Series one, episode eight
It’s been established that leaving this unnamed, undead French village isn’t easy. So might we have a basic ‘Lord of the Flies’ scenario here, as this captivating series reaches its end? Predictably, it’s not quite that simple – too many people have a foot in both camps. However, the village is beginning to split, even as it coalesces around the Helping Hand organisation. Clearly, there are wider allegories to be read into this suspicious, fearful new apartheid.
The result is a climax that’s simultaneously sinister, ugly and strangely ceremonial. Oh, and if it doesn’t exactly explain where we’ve been, it does give a fairly good idea of where we might be going. This series has sustained its mysteries with real poise and subtlety. We can’t wait for the next helping, due next year.
Greedy Cow is one of the few places in Mile End not serving sweaty donners, fried chicken or cups of terrible coffee. For this, as well as its commitment to carnivores, it should be applauded. The menu offers burgers every which way – from kangaroo to wagyu beef – and great variety in its cuts of steak. In the upstairs dining room, cowhide furniture and bovine prints on the wall lay it on a bit thick, while cheesy muzak (or should that be moozak?) nearly pushed us over the edge. Maybe they were trying to relax the wagyu some more? If so, it did the trick – it tasted as a highend burger should. A plump fillet steak with a piquant peppercorn sauce was near- perfect, although rarer than requested. Desserts were solid; a chocolate fondant with a molten centre and a creme brûlée torched at the table for kicks. Where Greedy Cow really excels, though, is in its service. Our warm waitress seemed genuinely interested in her customers. Grab a seat in the rustic restaurant downstairs where the tackiness is left behind, chew the cud with staff and you'll be in for some enjoyable meats out east.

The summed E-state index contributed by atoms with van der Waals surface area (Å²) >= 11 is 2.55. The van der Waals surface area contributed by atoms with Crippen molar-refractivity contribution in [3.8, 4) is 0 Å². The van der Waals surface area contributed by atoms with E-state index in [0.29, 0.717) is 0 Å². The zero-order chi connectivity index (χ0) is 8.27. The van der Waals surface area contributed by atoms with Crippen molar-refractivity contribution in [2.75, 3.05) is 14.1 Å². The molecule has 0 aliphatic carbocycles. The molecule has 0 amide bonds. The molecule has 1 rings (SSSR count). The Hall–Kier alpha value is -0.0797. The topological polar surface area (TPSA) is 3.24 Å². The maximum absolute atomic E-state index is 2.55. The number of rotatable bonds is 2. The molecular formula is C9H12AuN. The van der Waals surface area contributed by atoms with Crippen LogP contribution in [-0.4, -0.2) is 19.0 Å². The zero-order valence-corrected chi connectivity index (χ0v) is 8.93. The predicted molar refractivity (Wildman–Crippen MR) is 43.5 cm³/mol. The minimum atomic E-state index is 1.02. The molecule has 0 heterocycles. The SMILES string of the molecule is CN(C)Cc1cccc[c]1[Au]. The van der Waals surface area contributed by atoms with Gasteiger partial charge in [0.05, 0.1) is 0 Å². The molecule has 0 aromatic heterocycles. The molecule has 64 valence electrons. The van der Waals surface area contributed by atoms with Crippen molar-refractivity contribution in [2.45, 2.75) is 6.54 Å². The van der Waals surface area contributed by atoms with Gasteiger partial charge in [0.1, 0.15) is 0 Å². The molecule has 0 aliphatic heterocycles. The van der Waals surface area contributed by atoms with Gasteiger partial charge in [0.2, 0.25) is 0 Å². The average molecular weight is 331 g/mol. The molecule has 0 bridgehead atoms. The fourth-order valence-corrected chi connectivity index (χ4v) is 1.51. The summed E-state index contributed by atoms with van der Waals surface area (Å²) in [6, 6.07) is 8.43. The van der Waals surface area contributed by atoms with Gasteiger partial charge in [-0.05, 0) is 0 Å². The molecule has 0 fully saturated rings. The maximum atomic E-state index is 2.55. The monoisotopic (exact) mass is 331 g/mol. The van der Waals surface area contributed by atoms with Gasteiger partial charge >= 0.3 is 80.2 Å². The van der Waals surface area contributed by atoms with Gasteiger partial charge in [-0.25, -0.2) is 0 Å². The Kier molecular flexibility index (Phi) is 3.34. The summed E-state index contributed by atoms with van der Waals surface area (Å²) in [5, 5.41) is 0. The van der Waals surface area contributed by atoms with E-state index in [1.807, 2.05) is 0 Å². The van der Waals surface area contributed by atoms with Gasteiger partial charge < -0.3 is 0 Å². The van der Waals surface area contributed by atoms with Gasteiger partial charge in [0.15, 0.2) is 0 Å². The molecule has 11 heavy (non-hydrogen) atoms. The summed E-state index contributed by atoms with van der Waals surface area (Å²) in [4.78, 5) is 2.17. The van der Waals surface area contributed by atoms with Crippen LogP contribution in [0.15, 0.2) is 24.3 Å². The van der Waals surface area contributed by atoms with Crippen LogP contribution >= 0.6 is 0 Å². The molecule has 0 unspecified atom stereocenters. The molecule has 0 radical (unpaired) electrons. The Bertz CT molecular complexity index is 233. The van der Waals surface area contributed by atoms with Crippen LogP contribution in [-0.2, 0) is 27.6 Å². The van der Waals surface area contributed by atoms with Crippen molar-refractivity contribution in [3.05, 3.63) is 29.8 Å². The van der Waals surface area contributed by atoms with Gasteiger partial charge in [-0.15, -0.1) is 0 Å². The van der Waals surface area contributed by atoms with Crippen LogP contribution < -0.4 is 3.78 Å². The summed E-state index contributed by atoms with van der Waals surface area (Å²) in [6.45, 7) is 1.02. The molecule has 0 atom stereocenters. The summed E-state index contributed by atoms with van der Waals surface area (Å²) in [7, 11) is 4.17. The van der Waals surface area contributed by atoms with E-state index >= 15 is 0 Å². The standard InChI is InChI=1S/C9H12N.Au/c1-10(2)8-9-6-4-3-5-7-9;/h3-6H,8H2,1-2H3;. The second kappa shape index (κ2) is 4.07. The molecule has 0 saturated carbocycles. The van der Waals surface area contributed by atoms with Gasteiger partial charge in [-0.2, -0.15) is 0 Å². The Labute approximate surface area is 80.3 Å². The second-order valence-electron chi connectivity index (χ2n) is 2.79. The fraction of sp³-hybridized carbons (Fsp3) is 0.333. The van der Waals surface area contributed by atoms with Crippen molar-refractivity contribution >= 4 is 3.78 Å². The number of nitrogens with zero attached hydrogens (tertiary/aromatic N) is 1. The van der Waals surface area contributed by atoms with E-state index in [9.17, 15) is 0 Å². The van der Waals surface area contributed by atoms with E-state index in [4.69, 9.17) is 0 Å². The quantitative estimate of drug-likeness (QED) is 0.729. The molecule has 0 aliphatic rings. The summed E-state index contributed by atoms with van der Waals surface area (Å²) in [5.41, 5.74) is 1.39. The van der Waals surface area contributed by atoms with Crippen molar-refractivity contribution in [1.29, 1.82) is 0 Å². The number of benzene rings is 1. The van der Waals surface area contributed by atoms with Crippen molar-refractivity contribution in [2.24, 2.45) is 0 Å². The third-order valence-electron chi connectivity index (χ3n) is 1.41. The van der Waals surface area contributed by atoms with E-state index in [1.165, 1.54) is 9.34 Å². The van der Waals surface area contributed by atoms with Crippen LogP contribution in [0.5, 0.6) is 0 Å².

Venue says: “Now serving our 'greedy breakfast', Saturday and Sunday 8am-noon.”